It’s not often that I want to review a war film, but having been totally blown over by Paul Verhoeven’s brilliant 2006 World War II drama Black Book I couldn’t resist seeing Winter in Wartime as I it comes from the same producer.
This Dutch blockbuster – it was the big Christmas film in The Netherlands last year – is set in January 1945 in Nazi occupied Holland. In a German occupied village, the local mayor Johan tries to keep order. His 14-year-old son Michiel (Martijin Lakemeir) thinks his father is a Nazi lap dog and doesn’t give him the time of day. Instead he worships his uncle Ben, a member of the Resistance who is keeping a low profile living with the family.
When Michiel comes across a map showing the hiding place of Jack, a downed RAF pilot (nicely played by Harry Potter actor Jamie Campbell Bower) hiding out in the snow-covered forests outside his village, he sets off in a bid to prove he can also be a hero. On finding Jack injured, Michiel is forced to rope in his nurse sister to help. What follows is a life and death struggle as the two siblings attempt to get Jack to a safe port before the Nazis close in.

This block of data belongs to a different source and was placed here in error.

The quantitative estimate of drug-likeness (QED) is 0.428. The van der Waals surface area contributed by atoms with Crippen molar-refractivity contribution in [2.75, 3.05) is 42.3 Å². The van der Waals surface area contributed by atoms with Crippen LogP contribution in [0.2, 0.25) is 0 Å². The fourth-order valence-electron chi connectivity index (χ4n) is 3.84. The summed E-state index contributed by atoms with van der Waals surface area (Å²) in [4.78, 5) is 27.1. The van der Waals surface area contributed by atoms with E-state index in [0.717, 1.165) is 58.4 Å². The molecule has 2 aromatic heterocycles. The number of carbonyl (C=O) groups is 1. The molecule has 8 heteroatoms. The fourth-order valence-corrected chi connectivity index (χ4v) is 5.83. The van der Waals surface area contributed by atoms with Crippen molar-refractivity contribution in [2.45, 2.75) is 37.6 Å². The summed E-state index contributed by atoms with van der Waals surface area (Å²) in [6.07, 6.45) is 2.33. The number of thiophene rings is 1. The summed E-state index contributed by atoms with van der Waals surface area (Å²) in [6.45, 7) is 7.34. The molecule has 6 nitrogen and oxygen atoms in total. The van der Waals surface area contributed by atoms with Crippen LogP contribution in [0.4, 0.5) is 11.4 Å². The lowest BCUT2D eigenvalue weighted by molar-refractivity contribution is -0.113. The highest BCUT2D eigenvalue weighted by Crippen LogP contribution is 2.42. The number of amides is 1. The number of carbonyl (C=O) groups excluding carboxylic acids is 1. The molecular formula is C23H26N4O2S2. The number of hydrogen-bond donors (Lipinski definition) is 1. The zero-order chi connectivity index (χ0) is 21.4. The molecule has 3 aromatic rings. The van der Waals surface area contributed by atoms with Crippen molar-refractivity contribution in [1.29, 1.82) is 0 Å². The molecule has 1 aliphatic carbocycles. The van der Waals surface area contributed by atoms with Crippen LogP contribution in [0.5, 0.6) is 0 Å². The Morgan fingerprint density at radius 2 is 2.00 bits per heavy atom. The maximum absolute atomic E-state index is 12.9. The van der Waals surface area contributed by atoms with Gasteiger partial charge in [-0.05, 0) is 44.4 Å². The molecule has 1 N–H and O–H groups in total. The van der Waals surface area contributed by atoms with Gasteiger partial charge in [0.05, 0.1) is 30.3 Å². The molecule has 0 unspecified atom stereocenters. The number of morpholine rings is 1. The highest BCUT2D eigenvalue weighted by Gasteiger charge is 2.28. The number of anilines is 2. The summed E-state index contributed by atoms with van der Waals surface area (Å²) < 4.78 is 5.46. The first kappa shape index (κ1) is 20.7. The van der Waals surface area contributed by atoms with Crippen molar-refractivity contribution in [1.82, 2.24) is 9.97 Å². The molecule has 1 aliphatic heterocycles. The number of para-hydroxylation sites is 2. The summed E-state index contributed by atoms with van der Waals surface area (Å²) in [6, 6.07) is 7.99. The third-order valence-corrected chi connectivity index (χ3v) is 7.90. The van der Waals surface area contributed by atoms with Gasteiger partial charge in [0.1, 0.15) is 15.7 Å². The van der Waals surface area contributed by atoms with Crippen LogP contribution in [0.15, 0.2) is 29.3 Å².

With breathtaking photography, a gripping story – expect some surprising twists – and mature performances from the mainly young cast, Winter in Wartime is a cinematic masterpiece in the making. It also has a very strong message that war should never be treated as some kind of Boy’s Own adventure.